add("carmine");
    add("alex");
    add("eliana");
}};

validate.request(null, () -> {
    // Do stuff e.g. return a list of user names
    ServerResponse.ok().body(fromObject(users));
});

with body

validate
    .request(null)
    .withBody(User.class, user -> 
        // Note that body is deserialized as User!
        // Now you can do stuff. 
        // For example, lets echo the request as the response
        return ServerResponse.ok().body(fromObject(user))
    );

Example Valiation Output

Let's assume a POST request to create a user requires the following request body:

{
  "firstname": "carmine",
  "lastname": "dimasico"
}

Let's now assume an API user misspells lastname as lastnam

curl -X POST http://localhost:8080/api/users -H "Content-Type: application/json" -d'{ 
  "firstname": "c", 
  "lastnam": "d" 
}'

openapi-spring-webflux-validator automatically validates the request against a Swagger spect and returns:

{
  "code": 400,
  "messages":[
	  "Object instance has properties which are not allowed by the schema: [\"lastnam\"]",
	  "Object has missing required properties ([\"lastname\"])"
  ]
} 

Woah! Cool!! :-D

Example

Let's say you have an endpoint /users that supports both GET and POST operations.

You can create those routes and validate them like so:

Create the routes:

package myproject.controllers

import org.springframework.core.io.ClassPathResource
import org.springframework.http.MediaType.*
import org.springframework.web.reactive.function.server.ServerResponse.permanentRedirect
import org.springframework.web.reactive.function.server.router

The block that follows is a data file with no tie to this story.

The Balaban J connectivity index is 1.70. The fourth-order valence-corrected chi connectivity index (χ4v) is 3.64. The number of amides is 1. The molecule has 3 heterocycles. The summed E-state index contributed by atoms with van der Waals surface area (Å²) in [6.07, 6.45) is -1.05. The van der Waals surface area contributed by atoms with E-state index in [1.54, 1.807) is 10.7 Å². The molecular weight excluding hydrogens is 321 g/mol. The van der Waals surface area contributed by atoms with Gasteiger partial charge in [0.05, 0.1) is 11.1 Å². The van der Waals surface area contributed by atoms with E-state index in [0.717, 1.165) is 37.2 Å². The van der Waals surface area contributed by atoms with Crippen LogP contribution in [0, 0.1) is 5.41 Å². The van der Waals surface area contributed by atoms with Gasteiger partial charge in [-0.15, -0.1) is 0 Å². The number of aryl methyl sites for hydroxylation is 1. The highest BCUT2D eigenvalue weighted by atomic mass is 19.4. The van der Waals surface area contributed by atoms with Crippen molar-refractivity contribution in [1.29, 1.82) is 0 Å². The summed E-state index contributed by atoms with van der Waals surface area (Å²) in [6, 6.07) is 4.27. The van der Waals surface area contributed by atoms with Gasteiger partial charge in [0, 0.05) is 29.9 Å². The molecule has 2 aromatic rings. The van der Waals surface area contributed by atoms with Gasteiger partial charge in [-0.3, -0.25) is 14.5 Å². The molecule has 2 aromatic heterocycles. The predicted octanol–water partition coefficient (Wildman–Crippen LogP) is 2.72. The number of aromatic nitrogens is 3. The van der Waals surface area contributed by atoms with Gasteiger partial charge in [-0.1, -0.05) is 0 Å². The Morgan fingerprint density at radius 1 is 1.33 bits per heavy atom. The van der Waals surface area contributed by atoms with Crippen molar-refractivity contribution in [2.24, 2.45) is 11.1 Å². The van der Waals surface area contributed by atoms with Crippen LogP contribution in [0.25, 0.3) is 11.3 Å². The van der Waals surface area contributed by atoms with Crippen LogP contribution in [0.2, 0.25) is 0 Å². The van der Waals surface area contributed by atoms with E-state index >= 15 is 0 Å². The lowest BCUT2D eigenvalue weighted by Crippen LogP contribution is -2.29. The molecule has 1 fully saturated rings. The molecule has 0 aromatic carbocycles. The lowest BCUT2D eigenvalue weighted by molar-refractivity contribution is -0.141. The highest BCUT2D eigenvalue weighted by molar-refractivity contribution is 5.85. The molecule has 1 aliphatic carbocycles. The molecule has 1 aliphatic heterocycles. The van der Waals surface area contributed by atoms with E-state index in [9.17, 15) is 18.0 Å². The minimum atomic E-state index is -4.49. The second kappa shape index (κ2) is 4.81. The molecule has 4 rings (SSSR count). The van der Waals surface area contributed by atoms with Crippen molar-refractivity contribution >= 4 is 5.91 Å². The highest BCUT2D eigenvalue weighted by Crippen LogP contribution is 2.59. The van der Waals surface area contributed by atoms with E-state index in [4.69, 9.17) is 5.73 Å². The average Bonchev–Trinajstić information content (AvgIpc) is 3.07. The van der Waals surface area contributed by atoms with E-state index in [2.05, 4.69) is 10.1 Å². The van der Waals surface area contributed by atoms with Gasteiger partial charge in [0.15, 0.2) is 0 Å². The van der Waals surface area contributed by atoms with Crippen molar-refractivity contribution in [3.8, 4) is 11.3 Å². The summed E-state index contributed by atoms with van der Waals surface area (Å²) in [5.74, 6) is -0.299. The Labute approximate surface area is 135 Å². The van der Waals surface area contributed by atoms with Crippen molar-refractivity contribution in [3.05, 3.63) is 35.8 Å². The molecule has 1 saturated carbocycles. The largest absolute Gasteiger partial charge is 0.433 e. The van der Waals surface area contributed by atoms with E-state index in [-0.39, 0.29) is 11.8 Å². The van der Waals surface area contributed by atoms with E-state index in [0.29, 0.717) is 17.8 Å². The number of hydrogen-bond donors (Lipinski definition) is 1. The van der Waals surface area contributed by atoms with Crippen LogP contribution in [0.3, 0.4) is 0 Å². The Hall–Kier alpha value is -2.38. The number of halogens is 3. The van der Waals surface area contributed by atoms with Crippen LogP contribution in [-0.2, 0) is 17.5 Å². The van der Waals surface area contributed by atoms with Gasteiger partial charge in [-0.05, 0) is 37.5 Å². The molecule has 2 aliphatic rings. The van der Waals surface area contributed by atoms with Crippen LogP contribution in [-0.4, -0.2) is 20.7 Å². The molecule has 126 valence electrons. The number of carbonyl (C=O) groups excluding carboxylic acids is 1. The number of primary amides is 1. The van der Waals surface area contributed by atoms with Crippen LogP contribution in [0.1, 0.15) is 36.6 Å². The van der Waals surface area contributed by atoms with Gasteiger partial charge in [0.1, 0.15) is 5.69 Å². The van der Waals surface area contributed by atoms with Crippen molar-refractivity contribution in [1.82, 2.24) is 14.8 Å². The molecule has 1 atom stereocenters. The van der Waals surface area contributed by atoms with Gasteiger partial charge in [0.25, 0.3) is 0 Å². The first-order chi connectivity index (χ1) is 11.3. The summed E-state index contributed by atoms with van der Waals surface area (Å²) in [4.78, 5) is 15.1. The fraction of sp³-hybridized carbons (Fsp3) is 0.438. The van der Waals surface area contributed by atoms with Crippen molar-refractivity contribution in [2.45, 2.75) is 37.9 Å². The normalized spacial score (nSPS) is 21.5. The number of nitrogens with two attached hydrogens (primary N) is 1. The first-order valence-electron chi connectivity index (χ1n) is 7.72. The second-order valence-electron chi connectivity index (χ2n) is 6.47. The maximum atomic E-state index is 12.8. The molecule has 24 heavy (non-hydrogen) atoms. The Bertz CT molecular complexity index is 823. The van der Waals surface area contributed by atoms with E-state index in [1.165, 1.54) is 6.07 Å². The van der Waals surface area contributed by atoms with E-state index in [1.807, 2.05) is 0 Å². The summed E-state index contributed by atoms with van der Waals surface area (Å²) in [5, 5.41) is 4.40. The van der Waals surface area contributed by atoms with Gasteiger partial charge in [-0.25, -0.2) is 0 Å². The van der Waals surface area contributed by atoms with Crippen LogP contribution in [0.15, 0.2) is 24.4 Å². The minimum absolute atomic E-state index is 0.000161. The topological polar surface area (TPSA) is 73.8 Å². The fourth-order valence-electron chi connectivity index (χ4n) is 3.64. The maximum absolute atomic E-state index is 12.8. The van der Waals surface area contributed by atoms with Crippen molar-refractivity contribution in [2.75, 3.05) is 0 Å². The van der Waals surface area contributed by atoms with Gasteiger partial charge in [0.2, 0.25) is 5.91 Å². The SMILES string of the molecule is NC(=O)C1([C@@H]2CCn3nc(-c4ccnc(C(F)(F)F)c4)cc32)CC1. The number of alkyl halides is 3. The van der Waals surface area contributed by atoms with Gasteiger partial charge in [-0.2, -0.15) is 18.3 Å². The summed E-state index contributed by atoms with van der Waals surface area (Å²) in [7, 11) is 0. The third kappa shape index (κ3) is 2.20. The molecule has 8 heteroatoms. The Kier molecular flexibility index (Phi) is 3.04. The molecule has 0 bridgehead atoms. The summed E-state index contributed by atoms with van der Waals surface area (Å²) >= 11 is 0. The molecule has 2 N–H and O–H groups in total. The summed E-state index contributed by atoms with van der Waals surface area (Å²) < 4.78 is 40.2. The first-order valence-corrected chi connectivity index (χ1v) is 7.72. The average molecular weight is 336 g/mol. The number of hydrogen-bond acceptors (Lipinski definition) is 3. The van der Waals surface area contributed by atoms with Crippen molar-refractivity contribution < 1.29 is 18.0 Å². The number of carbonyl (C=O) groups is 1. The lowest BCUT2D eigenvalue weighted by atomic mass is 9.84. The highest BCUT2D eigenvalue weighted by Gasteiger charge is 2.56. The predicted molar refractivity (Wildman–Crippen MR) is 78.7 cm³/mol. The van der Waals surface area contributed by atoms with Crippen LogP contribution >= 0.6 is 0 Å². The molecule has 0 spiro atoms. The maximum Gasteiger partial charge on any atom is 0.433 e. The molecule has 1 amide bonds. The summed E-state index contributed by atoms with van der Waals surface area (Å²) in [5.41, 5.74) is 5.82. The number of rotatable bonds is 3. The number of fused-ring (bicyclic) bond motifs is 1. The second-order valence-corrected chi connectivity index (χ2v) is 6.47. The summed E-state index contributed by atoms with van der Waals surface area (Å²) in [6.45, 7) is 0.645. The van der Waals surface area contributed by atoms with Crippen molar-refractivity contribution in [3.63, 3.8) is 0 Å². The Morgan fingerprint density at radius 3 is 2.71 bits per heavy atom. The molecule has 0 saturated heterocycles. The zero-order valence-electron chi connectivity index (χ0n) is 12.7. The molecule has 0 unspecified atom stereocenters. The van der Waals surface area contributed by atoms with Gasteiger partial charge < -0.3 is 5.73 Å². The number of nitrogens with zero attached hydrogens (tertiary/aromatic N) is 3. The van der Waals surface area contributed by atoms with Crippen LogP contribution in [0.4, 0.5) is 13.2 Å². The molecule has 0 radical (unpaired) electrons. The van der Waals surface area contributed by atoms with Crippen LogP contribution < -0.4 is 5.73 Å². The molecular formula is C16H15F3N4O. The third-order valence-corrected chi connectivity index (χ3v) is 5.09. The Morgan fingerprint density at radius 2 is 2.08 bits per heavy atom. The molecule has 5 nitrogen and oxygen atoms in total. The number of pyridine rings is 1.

import java.net.URI

class Routes(private val userHandler: UserHandler) {
	fun router() = router {
        "/api".nest {
            accept(APPLICATION_JSON).nest {
                POST("/users", userHandler::create)
            }
            accept(TEXT_EVENT_STREAM).nest {
                GET("/users", userHandler::findAll)
            }
        }
    }
}
package myproject

import io.github.cdimascio.swagger.Validate
val validate = Validate.configure("static/api.yaml")

Validate with openapi-spring-webflux-validator

package myproject.controllers

import myproject.models.User
import myproject.validate
import org.springframework.web.reactive.function.server.ServerRequest
import org.springframework.web.reactive.function.server.ServerResponse
import org.springframework.web.reactive.function.server.ServerResponse.ok
import org.springframework.web.reactive.function.server.body
import reactor.core.publisher.Flux
import reactor.core.publisher.Mono

class UserHandler {
	
    fun findAll(req: ServerRequest): Mono<ServerResponse> {
        return validate.request(req) {
            ok().body(Mono.just(listOf("carmine", "alex", "eliana")))
        }
    }
	 
    fun create(req: ServerRequest): Mono<ServerResponse> {
        return validate.request(req).withBody(User::class.java) {
            // it is the request body deserialized as User
            ok().body(Mono.just(it))
       }
    }
}

License

Apache 2.0